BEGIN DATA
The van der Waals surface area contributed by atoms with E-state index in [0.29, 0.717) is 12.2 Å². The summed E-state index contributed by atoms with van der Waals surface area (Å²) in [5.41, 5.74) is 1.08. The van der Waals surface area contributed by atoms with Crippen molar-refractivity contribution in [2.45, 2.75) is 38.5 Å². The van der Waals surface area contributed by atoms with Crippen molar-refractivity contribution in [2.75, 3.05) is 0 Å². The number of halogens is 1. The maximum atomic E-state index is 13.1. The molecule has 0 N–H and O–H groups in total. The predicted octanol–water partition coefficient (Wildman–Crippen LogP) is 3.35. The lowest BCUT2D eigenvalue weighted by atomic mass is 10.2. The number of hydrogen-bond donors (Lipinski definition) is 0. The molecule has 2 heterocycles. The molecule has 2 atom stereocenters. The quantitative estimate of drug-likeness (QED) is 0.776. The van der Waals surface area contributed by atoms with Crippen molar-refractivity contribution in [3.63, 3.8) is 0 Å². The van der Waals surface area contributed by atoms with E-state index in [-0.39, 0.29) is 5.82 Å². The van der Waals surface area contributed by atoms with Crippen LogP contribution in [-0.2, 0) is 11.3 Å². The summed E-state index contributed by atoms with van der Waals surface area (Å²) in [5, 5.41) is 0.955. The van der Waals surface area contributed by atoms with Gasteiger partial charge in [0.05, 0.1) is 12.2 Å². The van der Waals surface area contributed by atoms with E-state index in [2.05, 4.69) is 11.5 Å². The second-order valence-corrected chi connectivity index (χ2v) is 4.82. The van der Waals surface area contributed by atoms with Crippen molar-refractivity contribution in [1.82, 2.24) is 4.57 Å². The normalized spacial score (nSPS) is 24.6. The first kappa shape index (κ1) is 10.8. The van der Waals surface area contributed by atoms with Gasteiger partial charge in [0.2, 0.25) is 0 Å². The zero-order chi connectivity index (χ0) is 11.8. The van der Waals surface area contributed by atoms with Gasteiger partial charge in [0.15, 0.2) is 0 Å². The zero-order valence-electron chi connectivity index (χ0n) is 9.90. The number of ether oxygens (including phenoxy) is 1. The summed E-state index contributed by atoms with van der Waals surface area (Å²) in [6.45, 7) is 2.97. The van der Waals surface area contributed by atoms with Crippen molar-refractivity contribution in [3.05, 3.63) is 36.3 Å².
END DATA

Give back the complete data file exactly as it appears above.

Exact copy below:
The van der Waals surface area contributed by atoms with E-state index in [0.29, 0.717) is 12.2 Å². The summed E-state index contributed by atoms with van der Waals surface area (Å²) in [5.41, 5.74) is 1.08. The van der Waals surface area contributed by atoms with Crippen molar-refractivity contribution in [2.45, 2.75) is 38.5 Å². The van der Waals surface area contributed by atoms with Crippen molar-refractivity contribution in [2.75, 3.05) is 0 Å². The number of halogens is 1. The maximum atomic E-state index is 13.1. The molecule has 0 N–H and O–H groups in total. The predicted octanol–water partition coefficient (Wildman–Crippen LogP) is 3.35. The lowest BCUT2D eigenvalue weighted by atomic mass is 10.2. The number of hydrogen-bond donors (Lipinski definition) is 0. The molecule has 2 heterocycles. The molecule has 2 atom stereocenters. The quantitative estimate of drug-likeness (QED) is 0.776. The van der Waals surface area contributed by atoms with Crippen molar-refractivity contribution in [3.63, 3.8) is 0 Å². The van der Waals surface area contributed by atoms with E-state index in [-0.39, 0.29) is 5.82 Å². The van der Waals surface area contributed by atoms with Crippen LogP contribution in [-0.2, 0) is 11.3 Å². The summed E-state index contributed by atoms with van der Waals surface area (Å²) in [5, 5.41) is 0.955. The van der Waals surface area contributed by atoms with Gasteiger partial charge in [0.05, 0.1) is 12.2 Å². The van der Waals surface area contributed by atoms with E-state index in [2.05, 4.69) is 11.5 Å². The second-order valence-corrected chi connectivity index (χ2v) is 4.82. The van der Waals surface area contributed by atoms with Crippen molar-refractivity contribution in [1.82, 2.24) is 4.57 Å². The normalized spacial score (nSPS) is 24.6. The first kappa shape index (κ1) is 10.8. The van der Waals surface area contributed by atoms with Gasteiger partial charge in [0.2, 0.25) is 0 Å². The zero-order chi connectivity index (χ0) is 11.8. The van der Waals surface area contributed by atoms with Gasteiger partial charge in [0.15, 0.2) is 0 Å². The zero-order valence-electron chi connectivity index (χ0n) is 9.90. The number of ether oxygens (including phenoxy) is 1. The summed E-state index contributed by atoms with van der Waals surface area (Å²) in [6.45, 7) is 2.97. The van der Waals surface area contributed by atoms with Crippen molar-refractivity contribution in [3.05, 3.63) is 36.3 Å².